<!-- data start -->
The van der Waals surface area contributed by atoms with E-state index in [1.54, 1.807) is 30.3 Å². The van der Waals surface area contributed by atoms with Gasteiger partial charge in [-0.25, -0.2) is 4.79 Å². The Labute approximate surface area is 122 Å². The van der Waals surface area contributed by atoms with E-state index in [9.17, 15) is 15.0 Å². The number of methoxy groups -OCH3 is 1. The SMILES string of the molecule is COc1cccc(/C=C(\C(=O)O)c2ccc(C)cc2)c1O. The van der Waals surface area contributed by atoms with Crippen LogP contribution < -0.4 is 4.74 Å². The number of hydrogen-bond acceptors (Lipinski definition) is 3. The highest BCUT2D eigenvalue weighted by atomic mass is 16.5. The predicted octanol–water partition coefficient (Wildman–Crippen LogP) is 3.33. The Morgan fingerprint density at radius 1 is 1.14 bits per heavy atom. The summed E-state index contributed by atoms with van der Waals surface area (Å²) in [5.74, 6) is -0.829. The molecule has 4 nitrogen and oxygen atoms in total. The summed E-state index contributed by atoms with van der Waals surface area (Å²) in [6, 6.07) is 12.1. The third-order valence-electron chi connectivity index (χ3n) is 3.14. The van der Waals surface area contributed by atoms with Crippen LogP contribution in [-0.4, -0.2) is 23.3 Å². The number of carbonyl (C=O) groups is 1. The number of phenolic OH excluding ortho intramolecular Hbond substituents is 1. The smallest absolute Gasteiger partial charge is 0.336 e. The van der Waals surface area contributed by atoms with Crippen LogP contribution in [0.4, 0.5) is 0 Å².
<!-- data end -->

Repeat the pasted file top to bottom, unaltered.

The van der Waals surface area contributed by atoms with E-state index in [1.54, 1.807) is 30.3 Å². The van der Waals surface area contributed by atoms with Gasteiger partial charge in [-0.25, -0.2) is 4.79 Å². The Labute approximate surface area is 122 Å². The van der Waals surface area contributed by atoms with E-state index in [9.17, 15) is 15.0 Å². The number of methoxy groups -OCH3 is 1. The SMILES string of the molecule is COc1cccc(/C=C(\C(=O)O)c2ccc(C)cc2)c1O. The van der Waals surface area contributed by atoms with Crippen LogP contribution < -0.4 is 4.74 Å². The number of hydrogen-bond acceptors (Lipinski definition) is 3. The highest BCUT2D eigenvalue weighted by atomic mass is 16.5. The predicted octanol–water partition coefficient (Wildman–Crippen LogP) is 3.33. The Morgan fingerprint density at radius 1 is 1.14 bits per heavy atom. The summed E-state index contributed by atoms with van der Waals surface area (Å²) in [5.74, 6) is -0.829. The molecule has 4 nitrogen and oxygen atoms in total. The summed E-state index contributed by atoms with van der Waals surface area (Å²) in [6, 6.07) is 12.1. The third-order valence-electron chi connectivity index (χ3n) is 3.14. The van der Waals surface area contributed by atoms with Crippen LogP contribution in [-0.4, -0.2) is 23.3 Å². The number of carbonyl (C=O) groups is 1. The number of phenolic OH excluding ortho intramolecular Hbond substituents is 1. The smallest absolute Gasteiger partial charge is 0.336 e. The van der Waals surface area contributed by atoms with Crippen LogP contribution in [0.4, 0.5) is 0 Å².